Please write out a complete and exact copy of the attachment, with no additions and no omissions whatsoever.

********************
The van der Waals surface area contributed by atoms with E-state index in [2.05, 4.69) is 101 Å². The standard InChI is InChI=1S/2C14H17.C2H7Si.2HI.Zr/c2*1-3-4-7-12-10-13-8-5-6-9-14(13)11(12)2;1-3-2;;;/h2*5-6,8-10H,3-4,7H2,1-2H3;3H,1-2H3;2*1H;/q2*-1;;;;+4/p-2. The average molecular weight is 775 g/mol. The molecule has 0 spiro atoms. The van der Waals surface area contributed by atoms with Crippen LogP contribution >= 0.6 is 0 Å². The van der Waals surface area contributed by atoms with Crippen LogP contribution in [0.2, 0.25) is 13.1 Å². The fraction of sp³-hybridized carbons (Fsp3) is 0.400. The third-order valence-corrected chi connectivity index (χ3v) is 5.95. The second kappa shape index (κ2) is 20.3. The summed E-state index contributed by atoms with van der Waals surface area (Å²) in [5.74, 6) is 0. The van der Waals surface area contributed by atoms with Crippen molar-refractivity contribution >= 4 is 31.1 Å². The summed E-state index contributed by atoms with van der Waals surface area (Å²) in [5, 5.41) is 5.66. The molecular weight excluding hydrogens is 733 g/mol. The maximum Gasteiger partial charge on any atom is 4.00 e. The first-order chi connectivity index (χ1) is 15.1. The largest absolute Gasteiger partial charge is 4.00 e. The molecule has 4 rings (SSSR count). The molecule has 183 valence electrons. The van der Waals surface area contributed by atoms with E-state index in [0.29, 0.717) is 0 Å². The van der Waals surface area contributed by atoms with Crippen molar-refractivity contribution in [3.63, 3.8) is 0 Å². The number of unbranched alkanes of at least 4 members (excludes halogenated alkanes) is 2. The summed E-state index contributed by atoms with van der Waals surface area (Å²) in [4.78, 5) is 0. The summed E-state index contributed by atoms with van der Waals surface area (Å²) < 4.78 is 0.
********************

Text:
The van der Waals surface area contributed by atoms with E-state index in [2.05, 4.69) is 101 Å². The standard InChI is InChI=1S/2C14H17.C2H7Si.2HI.Zr/c2*1-3-4-7-12-10-13-8-5-6-9-14(13)11(12)2;1-3-2;;;/h2*5-6,8-10H,3-4,7H2,1-2H3;3H,1-2H3;2*1H;/q2*-1;;;;+4/p-2. The average molecular weight is 775 g/mol. The molecule has 0 spiro atoms. The van der Waals surface area contributed by atoms with Crippen LogP contribution >= 0.6 is 0 Å². The van der Waals surface area contributed by atoms with Crippen LogP contribution in [0.2, 0.25) is 13.1 Å². The fraction of sp³-hybridized carbons (Fsp3) is 0.400. The third-order valence-corrected chi connectivity index (χ3v) is 5.95. The second kappa shape index (κ2) is 20.3. The summed E-state index contributed by atoms with van der Waals surface area (Å²) in [5.74, 6) is 0. The van der Waals surface area contributed by atoms with Crippen molar-refractivity contribution >= 4 is 31.1 Å². The summed E-state index contributed by atoms with van der Waals surface area (Å²) in [5, 5.41) is 5.66. The molecular weight excluding hydrogens is 733 g/mol. The maximum Gasteiger partial charge on any atom is 4.00 e. The first-order chi connectivity index (χ1) is 15.1. The largest absolute Gasteiger partial charge is 4.00 e. The molecule has 4 rings (SSSR count). The molecule has 183 valence electrons. The van der Waals surface area contributed by atoms with E-state index in [0.29, 0.717) is 0 Å². The van der Waals surface area contributed by atoms with Crippen molar-refractivity contribution in [3.63, 3.8) is 0 Å². The number of unbranched alkanes of at least 4 members (excludes halogenated alkanes) is 2. The summed E-state index contributed by atoms with van der Waals surface area (Å²) in [4.78, 5) is 0. The summed E-state index contributed by atoms with van der Waals surface area (Å²) < 4.78 is 0.